I have been studying protein structure prediction algorithms. A lot of recent work uses something called the PSSM, the position-specific scoring matrix.
I think that what a PSSM does is to build a 2-D matrix of all possible residue pairs in a protein, then scores how likely it is that the two residues mutate in tandem. Co-evolution of two positions which are far from each other in the primary sequence are an indication that they are in contact. When one residue in a contact pair changes, that generally destabilizes the protein, and the other residue in the pair is under selective pressure to compensate. Knowing this gives you a good start on building the protein contact map.
Do I have that right?
If that is correct, then this technique of protein structure prediction depends on having many examples of proteins in a homologous family. You need nature to do a lot of sampling for you. And you need to dredge up massive numbers of homologs from genomics projects. I've read that creating the multiple sequence alignments for PSSM work is computationally intensive. If I understand the process correctly, I can see why.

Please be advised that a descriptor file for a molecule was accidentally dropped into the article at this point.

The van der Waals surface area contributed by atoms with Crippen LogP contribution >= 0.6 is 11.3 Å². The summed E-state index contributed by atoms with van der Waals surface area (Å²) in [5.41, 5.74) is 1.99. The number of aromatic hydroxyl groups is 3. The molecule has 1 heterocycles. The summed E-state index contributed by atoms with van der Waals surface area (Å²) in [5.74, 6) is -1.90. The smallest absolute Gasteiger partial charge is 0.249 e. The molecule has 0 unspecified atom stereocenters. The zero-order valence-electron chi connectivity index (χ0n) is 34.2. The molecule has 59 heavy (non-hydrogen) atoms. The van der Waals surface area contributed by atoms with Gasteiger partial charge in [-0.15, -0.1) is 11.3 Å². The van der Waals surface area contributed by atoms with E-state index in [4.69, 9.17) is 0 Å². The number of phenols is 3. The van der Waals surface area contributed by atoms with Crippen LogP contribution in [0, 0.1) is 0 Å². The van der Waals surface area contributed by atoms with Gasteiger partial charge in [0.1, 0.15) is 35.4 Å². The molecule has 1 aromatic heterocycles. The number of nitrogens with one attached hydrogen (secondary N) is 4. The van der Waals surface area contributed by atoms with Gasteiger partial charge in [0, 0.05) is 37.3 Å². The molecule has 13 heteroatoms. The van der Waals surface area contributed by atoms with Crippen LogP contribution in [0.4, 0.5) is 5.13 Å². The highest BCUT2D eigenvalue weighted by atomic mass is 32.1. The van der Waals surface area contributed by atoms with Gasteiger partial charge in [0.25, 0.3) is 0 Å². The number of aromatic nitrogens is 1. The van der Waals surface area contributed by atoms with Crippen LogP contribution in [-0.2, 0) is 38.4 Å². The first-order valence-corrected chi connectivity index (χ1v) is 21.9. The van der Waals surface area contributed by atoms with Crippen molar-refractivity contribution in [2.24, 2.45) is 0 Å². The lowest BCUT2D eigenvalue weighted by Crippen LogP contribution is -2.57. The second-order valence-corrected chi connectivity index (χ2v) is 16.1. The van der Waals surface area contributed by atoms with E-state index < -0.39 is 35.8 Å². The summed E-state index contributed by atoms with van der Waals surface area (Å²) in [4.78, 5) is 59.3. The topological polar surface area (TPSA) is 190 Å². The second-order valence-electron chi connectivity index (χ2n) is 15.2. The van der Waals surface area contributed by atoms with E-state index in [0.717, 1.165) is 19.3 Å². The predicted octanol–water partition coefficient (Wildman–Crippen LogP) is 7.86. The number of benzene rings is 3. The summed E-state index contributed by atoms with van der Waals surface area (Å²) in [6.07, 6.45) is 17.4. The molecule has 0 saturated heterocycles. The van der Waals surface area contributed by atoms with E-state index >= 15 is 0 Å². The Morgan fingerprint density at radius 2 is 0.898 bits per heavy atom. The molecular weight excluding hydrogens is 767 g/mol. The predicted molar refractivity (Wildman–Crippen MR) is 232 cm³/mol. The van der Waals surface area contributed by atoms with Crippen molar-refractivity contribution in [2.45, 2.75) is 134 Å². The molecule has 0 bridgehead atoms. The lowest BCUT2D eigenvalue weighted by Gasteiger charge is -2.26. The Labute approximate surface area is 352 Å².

My main question is: what can protein structure prediction models built using PSSM do, when there isn't a PSSM?
For example, the Top7 protein is a fully-novel protein fold that does not have any homologs in nature. It was created in 2003 using RosettaDesign software. Rosetta's protein structure prediction algorithms predate PSSM as far as I know. Sixteen years later, there are exactly six variants of Top7, all of which have been made in the laboratory. That hardly sounds like enough data for a statistically-valid PSSM, and in any case, the variants were not naturally selected.
If you don't have a PSSM, is it even possible to enter your sequence into a model that expects one?
Thanks for your input.